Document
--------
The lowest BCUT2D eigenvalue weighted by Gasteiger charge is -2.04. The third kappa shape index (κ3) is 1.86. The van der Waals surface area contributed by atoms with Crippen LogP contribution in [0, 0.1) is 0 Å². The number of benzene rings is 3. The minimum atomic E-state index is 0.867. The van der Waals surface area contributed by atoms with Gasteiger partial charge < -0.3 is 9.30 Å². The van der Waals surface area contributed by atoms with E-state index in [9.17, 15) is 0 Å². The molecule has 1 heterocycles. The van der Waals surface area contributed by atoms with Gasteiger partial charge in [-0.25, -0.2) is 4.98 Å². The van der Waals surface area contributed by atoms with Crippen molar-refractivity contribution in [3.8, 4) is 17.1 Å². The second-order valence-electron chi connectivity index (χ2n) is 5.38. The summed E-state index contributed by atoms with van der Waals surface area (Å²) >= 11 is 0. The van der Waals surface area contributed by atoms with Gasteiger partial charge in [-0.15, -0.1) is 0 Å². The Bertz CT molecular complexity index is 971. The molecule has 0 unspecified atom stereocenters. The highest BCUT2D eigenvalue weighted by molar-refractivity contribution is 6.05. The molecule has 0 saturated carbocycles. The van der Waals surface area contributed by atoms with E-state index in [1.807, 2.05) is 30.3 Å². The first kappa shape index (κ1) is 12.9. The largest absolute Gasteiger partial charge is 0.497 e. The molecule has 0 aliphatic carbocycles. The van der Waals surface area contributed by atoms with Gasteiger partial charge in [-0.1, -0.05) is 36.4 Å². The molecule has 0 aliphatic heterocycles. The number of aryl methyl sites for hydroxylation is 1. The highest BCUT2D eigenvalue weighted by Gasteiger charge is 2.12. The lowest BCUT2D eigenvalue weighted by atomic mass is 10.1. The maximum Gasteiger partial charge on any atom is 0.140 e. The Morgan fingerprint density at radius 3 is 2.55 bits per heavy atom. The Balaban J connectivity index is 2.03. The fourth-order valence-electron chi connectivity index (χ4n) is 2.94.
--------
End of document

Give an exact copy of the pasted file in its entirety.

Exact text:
The lowest BCUT2D eigenvalue weighted by Gasteiger charge is -2.04. The third kappa shape index (κ3) is 1.86. The van der Waals surface area contributed by atoms with Crippen LogP contribution in [0, 0.1) is 0 Å². The number of benzene rings is 3. The minimum atomic E-state index is 0.867. The van der Waals surface area contributed by atoms with Gasteiger partial charge < -0.3 is 9.30 Å². The van der Waals surface area contributed by atoms with E-state index in [9.17, 15) is 0 Å². The molecule has 1 heterocycles. The van der Waals surface area contributed by atoms with Gasteiger partial charge in [-0.25, -0.2) is 4.98 Å². The van der Waals surface area contributed by atoms with Crippen molar-refractivity contribution in [3.8, 4) is 17.1 Å². The second-order valence-electron chi connectivity index (χ2n) is 5.38. The summed E-state index contributed by atoms with van der Waals surface area (Å²) >= 11 is 0. The van der Waals surface area contributed by atoms with Gasteiger partial charge in [-0.15, -0.1) is 0 Å². The Bertz CT molecular complexity index is 971. The molecule has 0 unspecified atom stereocenters. The highest BCUT2D eigenvalue weighted by molar-refractivity contribution is 6.05. The molecule has 0 saturated carbocycles. The van der Waals surface area contributed by atoms with E-state index in [1.807, 2.05) is 30.3 Å². The first kappa shape index (κ1) is 12.9. The largest absolute Gasteiger partial charge is 0.497 e. The molecule has 0 aliphatic carbocycles. The van der Waals surface area contributed by atoms with Gasteiger partial charge in [-0.1, -0.05) is 36.4 Å². The molecule has 0 aliphatic heterocycles. The number of aryl methyl sites for hydroxylation is 1. The highest BCUT2D eigenvalue weighted by Gasteiger charge is 2.12. The lowest BCUT2D eigenvalue weighted by atomic mass is 10.1. The maximum Gasteiger partial charge on any atom is 0.140 e. The Morgan fingerprint density at radius 3 is 2.55 bits per heavy atom. The Balaban J connectivity index is 2.03. The fourth-order valence-electron chi connectivity index (χ4n) is 2.94.